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Why You Should Be Eating Carrots and Other Fun Facts

Posted on June 13th, 2016

We’ve always been told to eat our carrots, right? To this day, we may still think that an extra helping can give us an extra boost to our eyesight. But is there any truth to the belief that carrots are good for your eyes?

The answer is: sort of. Carrots won't improve your vision per se, but the vitamins found in the vegetable can help to promote your overall eye health.

Carrots contain beta-carotene, a substance that the body converts to vitamin A, a key nutrient for eye health. Beta-carotene in itself is not an essential nutrient, but vitamin A is. An extreme lack of vitamin A can cause blindness. In fact, in the developing world, vitamin A deficiency is the leading cause of blindness.

Vitamin A can prevent the formation of cataracts and macular degeneration, the world's leading cause of blindness. However, if your vision problems aren't related to vitamin A, your vision won't change no matter how many carrots you eat.


Did you know?
  • People first grew carrots as medicine, not food, for a variety of ailments.
  • A medium-size carrot has 25 calories, 6 grams of carbs, and 2 grams of fiber. The veggie is an excellent source of vitamin A, providing more than 200% of your daily requirement in just one carrot. Carrots are loaded with beta-carotene, a natural chemical that the body changes into vitamin A. The deeper orange the carrot, the more beta-carotene you’re getting.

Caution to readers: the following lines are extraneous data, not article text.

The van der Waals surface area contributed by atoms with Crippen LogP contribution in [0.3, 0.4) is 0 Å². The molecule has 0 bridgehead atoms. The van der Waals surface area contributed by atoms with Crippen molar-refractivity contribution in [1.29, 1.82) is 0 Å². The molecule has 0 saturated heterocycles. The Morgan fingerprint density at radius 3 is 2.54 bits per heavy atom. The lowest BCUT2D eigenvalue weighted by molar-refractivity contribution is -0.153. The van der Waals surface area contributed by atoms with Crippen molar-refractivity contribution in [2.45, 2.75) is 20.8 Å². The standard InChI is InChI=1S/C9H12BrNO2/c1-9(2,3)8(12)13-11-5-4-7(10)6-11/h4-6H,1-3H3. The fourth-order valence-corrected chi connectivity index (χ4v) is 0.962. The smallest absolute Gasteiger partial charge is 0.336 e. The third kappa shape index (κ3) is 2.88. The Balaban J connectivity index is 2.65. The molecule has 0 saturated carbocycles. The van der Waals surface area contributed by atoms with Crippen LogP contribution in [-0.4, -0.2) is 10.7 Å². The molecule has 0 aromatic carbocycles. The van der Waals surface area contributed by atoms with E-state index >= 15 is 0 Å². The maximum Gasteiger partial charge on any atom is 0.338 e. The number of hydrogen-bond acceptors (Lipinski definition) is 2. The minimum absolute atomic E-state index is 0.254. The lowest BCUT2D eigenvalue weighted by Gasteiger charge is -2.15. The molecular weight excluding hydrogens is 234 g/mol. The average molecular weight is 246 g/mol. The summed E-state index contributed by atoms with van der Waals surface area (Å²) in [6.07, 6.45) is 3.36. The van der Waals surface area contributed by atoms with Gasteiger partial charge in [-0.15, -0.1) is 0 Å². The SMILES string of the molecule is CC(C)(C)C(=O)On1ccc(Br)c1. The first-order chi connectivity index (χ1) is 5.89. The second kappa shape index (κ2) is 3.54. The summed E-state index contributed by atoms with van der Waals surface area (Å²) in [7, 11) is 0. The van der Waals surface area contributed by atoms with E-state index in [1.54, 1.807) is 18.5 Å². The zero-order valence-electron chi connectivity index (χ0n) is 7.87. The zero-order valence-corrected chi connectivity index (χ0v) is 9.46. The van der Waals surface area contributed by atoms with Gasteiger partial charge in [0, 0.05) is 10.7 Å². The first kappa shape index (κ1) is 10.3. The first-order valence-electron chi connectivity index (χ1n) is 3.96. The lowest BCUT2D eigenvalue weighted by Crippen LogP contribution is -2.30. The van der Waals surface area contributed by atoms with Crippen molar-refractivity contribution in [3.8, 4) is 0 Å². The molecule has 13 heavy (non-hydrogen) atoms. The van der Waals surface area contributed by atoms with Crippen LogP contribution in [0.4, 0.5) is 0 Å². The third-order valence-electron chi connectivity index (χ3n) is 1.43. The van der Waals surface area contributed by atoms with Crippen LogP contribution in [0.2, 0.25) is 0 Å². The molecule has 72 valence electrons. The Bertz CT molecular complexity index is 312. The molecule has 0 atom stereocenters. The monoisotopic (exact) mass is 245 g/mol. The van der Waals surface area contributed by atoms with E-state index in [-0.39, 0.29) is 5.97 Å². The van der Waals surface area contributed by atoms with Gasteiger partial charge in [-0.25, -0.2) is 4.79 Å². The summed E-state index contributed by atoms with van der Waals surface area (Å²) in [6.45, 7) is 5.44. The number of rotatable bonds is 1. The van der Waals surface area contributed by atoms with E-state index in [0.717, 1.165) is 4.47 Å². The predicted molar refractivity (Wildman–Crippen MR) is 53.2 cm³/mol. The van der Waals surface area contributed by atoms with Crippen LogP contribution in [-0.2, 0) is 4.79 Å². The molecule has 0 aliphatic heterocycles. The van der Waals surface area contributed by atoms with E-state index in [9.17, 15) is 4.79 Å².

• The average person will consume nearly 11,000 carrots in a lifetime.
  • We think of carrots as being orange, but they can also be white, yellow, red, and purple.
  • The carrot is a member of the parsley family including species such as celery, parsnip, fennel, dill and coriander


While a diet rich in beta-carotene is a great way to be kind to your eyes, there are many more lifestyle choices that can promote long-term eye health. To speak with an optometrist to learn more, contact your local FYidoctors today.